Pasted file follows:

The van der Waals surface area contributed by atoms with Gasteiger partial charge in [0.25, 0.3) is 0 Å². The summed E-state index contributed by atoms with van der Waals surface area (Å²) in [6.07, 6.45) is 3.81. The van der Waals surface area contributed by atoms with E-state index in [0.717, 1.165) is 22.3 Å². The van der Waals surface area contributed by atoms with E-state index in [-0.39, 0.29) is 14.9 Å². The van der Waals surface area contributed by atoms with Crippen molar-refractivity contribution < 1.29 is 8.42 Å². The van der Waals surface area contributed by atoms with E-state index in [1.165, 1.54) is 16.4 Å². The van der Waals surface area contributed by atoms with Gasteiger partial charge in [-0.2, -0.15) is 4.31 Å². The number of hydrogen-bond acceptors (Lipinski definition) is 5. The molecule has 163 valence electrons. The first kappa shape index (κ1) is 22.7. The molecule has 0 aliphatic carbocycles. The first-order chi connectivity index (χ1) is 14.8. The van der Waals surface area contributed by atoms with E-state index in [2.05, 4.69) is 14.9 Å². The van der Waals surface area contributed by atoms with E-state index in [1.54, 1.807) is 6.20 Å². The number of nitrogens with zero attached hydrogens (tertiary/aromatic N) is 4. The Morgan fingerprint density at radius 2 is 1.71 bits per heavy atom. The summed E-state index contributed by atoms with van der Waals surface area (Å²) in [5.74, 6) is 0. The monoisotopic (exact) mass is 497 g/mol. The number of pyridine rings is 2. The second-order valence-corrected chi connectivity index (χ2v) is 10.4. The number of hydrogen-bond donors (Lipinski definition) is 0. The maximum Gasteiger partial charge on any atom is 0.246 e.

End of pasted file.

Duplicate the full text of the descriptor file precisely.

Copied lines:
The van der Waals surface area contributed by atoms with Gasteiger partial charge in [0.25, 0.3) is 0 Å². The summed E-state index contributed by atoms with van der Waals surface area (Å²) in [6.07, 6.45) is 3.81. The van der Waals surface area contributed by atoms with E-state index in [0.717, 1.165) is 22.3 Å². The van der Waals surface area contributed by atoms with E-state index in [-0.39, 0.29) is 14.9 Å². The van der Waals surface area contributed by atoms with Crippen molar-refractivity contribution < 1.29 is 8.42 Å². The van der Waals surface area contributed by atoms with E-state index in [1.165, 1.54) is 16.4 Å². The van der Waals surface area contributed by atoms with Gasteiger partial charge in [-0.2, -0.15) is 4.31 Å². The number of hydrogen-bond acceptors (Lipinski definition) is 5. The molecule has 163 valence electrons. The first kappa shape index (κ1) is 22.7. The molecule has 0 aliphatic carbocycles. The first-order chi connectivity index (χ1) is 14.8. The van der Waals surface area contributed by atoms with E-state index in [2.05, 4.69) is 14.9 Å². The van der Waals surface area contributed by atoms with E-state index in [1.54, 1.807) is 6.20 Å². The number of nitrogens with zero attached hydrogens (tertiary/aromatic N) is 4. The Morgan fingerprint density at radius 2 is 1.71 bits per heavy atom. The summed E-state index contributed by atoms with van der Waals surface area (Å²) in [5.74, 6) is 0. The monoisotopic (exact) mass is 497 g/mol. The number of pyridine rings is 2. The second-order valence-corrected chi connectivity index (χ2v) is 10.4. The number of hydrogen-bond donors (Lipinski definition) is 0. The maximum Gasteiger partial charge on any atom is 0.246 e.